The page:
As the only book of its kind in the New Testament, Revelation can be difficult to understand, and for readers without specialized training, the historical-critical approach used in many commentaries can provide more complication than illumination. Here James Resseguie applies the easily understandable tools introduced in his primer on narrative criticism to this challenging book. He shows how Revelation uses such features as rhetoric, setting, character, point of view, plot, symbolism, style, and repertoire to construct its meaning. This literary approach draws out the theological and homiletical message of the book and highlights its major unifying themes: the need to listen well, an overwhelmingly God-centered perspective, and the exodus to a new promised land. Here is a valuable aid for pastor and serious lay reader alike.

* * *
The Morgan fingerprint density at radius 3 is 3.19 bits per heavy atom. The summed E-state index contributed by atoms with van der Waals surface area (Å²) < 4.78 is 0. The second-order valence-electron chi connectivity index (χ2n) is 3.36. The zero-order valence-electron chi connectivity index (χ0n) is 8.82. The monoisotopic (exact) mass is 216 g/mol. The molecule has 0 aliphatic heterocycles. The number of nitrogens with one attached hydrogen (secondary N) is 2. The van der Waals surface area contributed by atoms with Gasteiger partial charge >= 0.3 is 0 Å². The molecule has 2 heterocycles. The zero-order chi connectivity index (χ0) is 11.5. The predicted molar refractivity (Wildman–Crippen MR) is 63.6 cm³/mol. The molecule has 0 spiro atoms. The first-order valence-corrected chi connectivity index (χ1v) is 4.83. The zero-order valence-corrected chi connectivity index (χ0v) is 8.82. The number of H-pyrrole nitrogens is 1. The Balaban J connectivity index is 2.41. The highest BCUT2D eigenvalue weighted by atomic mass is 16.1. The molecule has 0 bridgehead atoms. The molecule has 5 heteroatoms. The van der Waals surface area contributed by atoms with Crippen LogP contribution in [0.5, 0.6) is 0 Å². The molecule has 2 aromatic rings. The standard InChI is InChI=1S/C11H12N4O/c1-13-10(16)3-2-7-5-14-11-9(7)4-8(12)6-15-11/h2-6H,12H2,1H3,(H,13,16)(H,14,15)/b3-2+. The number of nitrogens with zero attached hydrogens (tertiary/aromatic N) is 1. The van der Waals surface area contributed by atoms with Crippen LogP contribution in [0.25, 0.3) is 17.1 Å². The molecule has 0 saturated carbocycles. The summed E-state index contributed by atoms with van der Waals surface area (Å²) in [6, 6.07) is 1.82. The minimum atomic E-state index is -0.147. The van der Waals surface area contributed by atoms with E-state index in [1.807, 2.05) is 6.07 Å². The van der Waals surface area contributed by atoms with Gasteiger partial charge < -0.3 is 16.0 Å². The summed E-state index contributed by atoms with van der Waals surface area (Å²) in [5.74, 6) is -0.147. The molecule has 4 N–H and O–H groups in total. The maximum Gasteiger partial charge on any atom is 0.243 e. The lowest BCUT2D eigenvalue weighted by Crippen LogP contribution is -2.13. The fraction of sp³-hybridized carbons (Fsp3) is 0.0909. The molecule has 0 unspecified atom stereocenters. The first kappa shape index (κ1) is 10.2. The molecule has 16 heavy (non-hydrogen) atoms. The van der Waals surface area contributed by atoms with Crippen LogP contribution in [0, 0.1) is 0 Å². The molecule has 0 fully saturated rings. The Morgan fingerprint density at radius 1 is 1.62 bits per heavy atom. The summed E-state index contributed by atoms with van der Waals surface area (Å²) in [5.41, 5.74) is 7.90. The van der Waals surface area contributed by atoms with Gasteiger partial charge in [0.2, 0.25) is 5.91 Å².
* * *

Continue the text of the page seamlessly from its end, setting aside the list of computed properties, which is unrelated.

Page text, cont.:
I will also be hearing a lecture from Dr. Resseguie on the subject when I venture over to Winebrenner for their annual Ritz Lectures on May 13. If you live anywhere near Findlay, Ohio you should check it out. It's only $59. Registration information is HERE. At past Ritz Lectures I have had the privilege of hearing from the likes of Walter Bruggeman, Len Sweet, Gilbert Bilezikian, Scot McKnight, and many others. It should be a good time, and I'm looking forward to it.
Peace out; and in.